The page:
Arrest of American Accused of Shooting Two Pakistani Robbers Fuels New Islamist Protests

By Patrick Goodenough | January 31, 2011 | 5:18 AM EST

A supporter of Pakistani religious party Jamaat-e-Islami chants slogans during a demonstration in Islamabad on Sunday, Jan. 30, 2011 gainst an American suspected in the shooting deaths of two Pakistani men. (AP Photo/Anjum Naveed)

( – The arrest of an American citizen accused of shooting dead two Pakistanis has been seized upon by Islamists and others critical of their country’s ties with the United States, triggering mass demonstrations by protestors angered by rumors that the man may be freed.

“Hang Raymond Davis immediately,” read a large banner displayed during a large rally in Lahore on Sunday, attended by leaders of several radical Islamic parties and organizations.

Pakistan’s media are describing the man variously as a “commando,” a CIA operative, or an agent of a private security contractor. The foreign ministry called him a “U.S. functionary.”

The U.S. Embassy in Islamabad, however, says the American, whom it has not named, is a diplomat who acted in self-defense after being confronted by two armed men on motorcycles in Lahore last Thursday.

“The diplomat had every reason to believe that the armed men meant him bodily harm,” it said in a statement. “Minutes earlier, the two men, who had criminal backgrounds, had robbed money and valuables at gunpoint from a Pakistani citizen in the same area.”

The embassy said that as the man holds a U.S. diplomatic passport, his detention is a violations of international norms and the Vienna Convention on diplomatic immunity. It called for his immediate release.

State Department spokesman Philip Crowley on Thursday confirmed that “an employee at the U.S. Consulate in Lahore” was involved in an incident. He said the name being given in Pakistani reports was wrong, but did not provide the man’s correct name.

Lahore, Pakistan’s second-largest city and the capital of Punjab province, has frequently been hit by terrorist attacks, including shootings and suicide bombings.

Pakistani media report that the American appeared in a Lahore magistrate’s court on Friday, pleaded not guilty and was remanded in custody for six days of further questioning.

A third person was reportedly killed in the incident, knocked down when an escorting vehicle rushed to the American’s aid on the busy street where the shooting occurred, according to police and government accounts.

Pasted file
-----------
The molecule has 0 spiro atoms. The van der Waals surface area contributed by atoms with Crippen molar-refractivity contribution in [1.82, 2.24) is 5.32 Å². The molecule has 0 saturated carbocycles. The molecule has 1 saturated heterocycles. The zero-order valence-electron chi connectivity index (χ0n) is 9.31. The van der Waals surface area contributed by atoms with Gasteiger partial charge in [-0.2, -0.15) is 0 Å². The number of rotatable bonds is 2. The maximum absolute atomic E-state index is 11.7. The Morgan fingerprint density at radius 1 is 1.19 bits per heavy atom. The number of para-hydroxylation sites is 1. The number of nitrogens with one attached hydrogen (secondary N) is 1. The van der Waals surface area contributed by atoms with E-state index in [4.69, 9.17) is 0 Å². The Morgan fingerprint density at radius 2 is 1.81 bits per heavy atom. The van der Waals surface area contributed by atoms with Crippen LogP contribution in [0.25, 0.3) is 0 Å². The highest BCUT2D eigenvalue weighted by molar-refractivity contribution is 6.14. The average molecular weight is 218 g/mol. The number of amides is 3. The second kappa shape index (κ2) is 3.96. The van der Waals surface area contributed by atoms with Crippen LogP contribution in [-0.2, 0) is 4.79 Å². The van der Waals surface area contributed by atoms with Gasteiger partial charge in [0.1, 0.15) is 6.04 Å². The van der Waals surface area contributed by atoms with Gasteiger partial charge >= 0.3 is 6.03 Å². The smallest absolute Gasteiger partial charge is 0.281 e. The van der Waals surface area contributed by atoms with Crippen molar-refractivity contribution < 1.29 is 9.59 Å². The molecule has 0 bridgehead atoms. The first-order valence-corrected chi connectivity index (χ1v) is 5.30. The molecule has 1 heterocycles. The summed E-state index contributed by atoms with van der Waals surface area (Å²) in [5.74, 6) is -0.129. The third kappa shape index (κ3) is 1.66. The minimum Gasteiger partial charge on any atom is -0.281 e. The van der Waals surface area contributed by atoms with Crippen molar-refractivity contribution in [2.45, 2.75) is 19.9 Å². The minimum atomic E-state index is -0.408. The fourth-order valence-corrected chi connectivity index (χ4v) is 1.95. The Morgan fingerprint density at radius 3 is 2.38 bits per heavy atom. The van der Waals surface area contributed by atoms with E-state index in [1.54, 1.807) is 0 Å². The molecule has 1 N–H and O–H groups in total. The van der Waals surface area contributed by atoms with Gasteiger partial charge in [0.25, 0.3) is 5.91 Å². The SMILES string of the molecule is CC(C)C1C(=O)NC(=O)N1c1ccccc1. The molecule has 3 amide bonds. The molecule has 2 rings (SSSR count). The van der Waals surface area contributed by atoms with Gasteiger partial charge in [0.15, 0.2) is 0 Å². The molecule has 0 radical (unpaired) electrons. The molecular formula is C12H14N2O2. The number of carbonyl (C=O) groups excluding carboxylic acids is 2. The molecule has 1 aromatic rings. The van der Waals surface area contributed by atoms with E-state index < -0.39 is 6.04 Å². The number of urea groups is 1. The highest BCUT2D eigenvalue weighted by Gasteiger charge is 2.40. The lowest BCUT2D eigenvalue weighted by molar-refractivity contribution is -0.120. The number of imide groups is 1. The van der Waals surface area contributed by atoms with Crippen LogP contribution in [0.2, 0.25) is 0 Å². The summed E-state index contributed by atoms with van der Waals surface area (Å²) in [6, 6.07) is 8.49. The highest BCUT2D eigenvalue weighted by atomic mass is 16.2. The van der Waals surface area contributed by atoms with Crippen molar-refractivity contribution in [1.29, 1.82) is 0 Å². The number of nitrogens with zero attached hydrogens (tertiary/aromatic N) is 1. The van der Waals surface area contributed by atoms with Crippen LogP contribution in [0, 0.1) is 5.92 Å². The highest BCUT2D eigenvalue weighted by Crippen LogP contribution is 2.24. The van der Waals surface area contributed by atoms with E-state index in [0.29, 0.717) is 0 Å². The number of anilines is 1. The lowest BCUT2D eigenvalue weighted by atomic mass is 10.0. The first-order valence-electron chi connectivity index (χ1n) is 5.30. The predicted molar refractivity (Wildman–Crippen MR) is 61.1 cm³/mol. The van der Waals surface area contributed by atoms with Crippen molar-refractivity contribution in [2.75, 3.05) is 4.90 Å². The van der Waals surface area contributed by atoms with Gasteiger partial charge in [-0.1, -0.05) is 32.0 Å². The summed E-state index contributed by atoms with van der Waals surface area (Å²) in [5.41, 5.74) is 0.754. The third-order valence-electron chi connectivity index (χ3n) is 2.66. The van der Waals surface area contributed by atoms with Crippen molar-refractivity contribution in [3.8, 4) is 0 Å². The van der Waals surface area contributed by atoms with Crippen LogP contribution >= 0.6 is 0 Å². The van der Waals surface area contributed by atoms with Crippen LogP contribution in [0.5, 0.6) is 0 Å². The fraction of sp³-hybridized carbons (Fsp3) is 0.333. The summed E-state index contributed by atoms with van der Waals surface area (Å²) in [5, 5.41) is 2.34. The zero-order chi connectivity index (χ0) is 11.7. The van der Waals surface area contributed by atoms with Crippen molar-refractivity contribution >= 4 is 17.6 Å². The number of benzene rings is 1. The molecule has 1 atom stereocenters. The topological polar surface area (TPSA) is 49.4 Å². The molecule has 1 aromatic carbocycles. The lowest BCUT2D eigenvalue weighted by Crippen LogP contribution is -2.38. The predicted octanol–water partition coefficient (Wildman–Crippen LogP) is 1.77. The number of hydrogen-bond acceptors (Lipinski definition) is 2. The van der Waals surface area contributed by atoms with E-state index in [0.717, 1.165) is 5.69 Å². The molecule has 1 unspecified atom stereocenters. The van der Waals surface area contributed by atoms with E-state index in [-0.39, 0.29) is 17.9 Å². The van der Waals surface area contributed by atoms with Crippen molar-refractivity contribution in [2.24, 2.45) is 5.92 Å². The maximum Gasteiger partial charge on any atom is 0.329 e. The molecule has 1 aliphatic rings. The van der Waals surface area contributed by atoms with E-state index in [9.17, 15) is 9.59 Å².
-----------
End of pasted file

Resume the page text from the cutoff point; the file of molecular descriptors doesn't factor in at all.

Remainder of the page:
Pakistani presidential spokesman Farhatullah Babar in a statement reported Sunday by the Geo television station denied rumors that the government planned to release and repatriate the detained American.

“The law will take its own course and investigations are still going on,” he said. “Legal process will be observed and respected.”

A senior Punjab state prosecutor, Rana Bakhtiar, announced Sunday that “Davis” did not enjoy any special diplomatic protection as he was in Pakistan on a business visa.

In a typical reaction from leading Islamists to the shooting incident, the head of the Jamaat-e-Islami party, Munawar Hasan, said in a statement that U.S. “terrorism” has now spilled over from the border areas into Pakistan cities “where innocent citizens were becoming the victim.”

Hasan, who addressed the mass rally on Sunday, demanded that “Davis” be hanged.

Another senior Islamist, Hafiz Hussain Ahmed of the Jamiat Ulema Islam party, told the gathering that if the government aided the detained U.S. citizen inappropriately “this crowd will surround the U.S. Embassy and presidential palace in Islamabad.”

“Anti-American sentiment is already rife in Pakistan,” the Lahore-based Daily Times said in an editorial on Monday.

“By asking the Pakistani state to let Mr. Davis leave the country without a proper court hearing, the Americans are not doing their already hated image much good.”

A Frontier Post editorial also accused of a lack of respect for Pakistani law.

“The U.S. has developed a culture since the fall of a bi-polar world towards the end of 1990s that she was over and above all international and national laws of another country and its citizens must escape punishment no matter how heinous is the crime,” the national daily said.

Anti-U.S. demonstrations are commonplace in Pakistan, and the “Davis” case has provided fresh subject matter for protestors who regularly rail against the U.S.-Pakistani counter-terrorism cooperation, drone strikes along the Afghan-Pakistan border, and the jailing in the U.S. last year of Aafia Siddiqi, a Pakistani woman found guilty of trying to kill U.S. military personnel in Afghanistan.

Some Islamist politicians and others are comparing the “Davis” case to that of Siddiqi, suggesting that the American should be similarly punished. A New York court last fall sentenced the alleged al-Qaeda sympathizer to 86 years in prison.

Others are suggesting that the Pakistani government should negotiate a Siddiqui-“Davis” exchange.

Prime Minister Yousef Reza Gilani in a speech to lawmakers last September called Siddiqi “the daughter of the nation” and vowed to spare no effort to have her returned to Pakistan.

Patrick Goodenough
Patrick Goodenough
Spencer Journalism Fellow